MLP tax fears seem to have subsided, replaced by proof of a faltering economy, and a failure of the U.S. to make a dent in the output gap created with the 2008 recession. Expect MLPs to trade in line with the broader markets in the coming months as volatility tends to breed correlation these days.
Gold and treasuries out-performance was foretold back in 2001 by Eric Janszen at itulip.com. His latest letter came out this week, titled "Illusion of Recovery—Part I: Print and pray has officially failed." In it, he discusses what we're seeing in gold and treasuries today. Basically, the USD based international reserve system started to breakdown in 2001. Since then, the number of countries that are buying gold has increased (to include trade partners like Mexico recently) as more and more of them have lost faith in the global USD treasury reserve currency system. For now, both bets remain safe havens, but many are betting that at some point we have a U.S. bond crisis of some kind. An excerpt from Janszen is below, but you can read more here:
The major gold buying countries are not necessarily allied with each other but rather are aligned against the U.S. and NATO policies, such as in the Middle East. It is no coincidence that the main critics of U.S. and NATO policy in Libya—China, Russia, India, and Venezuela—are also the lead players in the shift from USD Treasury reserve system to gold. The addition of Saudi Arabia, Thailand, Singapore, and recently North Korea and Mexico as major gold buyers indicates a broader disaffection with a system that is proving unstable and politically untenable even to countries with strong geopolitical ties to the U.S.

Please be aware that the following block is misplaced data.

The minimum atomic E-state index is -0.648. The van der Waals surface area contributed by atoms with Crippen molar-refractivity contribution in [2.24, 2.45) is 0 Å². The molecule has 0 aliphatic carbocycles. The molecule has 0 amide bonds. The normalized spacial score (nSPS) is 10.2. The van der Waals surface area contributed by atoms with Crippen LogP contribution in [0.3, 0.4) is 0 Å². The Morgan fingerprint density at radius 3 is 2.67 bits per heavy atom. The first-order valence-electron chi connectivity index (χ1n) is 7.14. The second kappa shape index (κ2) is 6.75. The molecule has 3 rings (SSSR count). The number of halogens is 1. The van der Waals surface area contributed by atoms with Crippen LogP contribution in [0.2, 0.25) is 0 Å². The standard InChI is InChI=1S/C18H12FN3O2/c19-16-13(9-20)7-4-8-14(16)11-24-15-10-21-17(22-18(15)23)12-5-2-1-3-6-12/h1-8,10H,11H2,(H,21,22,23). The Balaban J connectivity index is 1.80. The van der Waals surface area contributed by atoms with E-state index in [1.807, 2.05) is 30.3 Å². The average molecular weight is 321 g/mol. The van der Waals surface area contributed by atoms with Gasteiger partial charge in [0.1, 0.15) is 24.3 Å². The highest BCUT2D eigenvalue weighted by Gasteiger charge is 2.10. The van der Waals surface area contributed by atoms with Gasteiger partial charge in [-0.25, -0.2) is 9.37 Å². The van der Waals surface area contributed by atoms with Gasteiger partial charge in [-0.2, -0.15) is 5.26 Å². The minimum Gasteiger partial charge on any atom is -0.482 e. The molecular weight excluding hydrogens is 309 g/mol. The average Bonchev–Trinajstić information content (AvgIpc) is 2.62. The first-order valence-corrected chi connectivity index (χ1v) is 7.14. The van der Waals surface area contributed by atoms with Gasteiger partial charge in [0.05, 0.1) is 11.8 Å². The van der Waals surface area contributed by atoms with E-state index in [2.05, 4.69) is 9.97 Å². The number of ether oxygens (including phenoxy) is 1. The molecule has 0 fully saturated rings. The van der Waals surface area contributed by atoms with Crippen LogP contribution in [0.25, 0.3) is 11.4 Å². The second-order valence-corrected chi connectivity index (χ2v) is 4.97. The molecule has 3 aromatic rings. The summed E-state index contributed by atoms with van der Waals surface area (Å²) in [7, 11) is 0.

In contrast to investment banking strategists quoted in Barron's calling for the markets to finish 2011 higher and for U.S. GDP to grow at a rate significantly faster than the first half of 2011, Janszen calls for the market to close 2011 below 1000, and for gold to reach $2200 per ounce in early 2012.
For MLPs, a stagnating economy and falling stock market would not be catastrophic in the short term. If the economy continues to falter, MLPs should generally be ok, but forecasts of accelerated distribution growth are likely optimistic. Commodity prices may come down and volume may fall further, but MLPs are generally less levered than they were in 2008, and have been more conservative with distribution growth of late, choosing to build up coverage ratios. So, operationally MLPs should be able to weather a flat economy without cutting distributions.
In the event of a large stock market decline, MLPs will decline as well, but should outperform in the near term, buoyed by yield chasing investors. However, if foreign buyers of U.S. treasuries continue to dry up, interest rates would have to rise at some point, hurting MLP valuations as yield re-priced higher.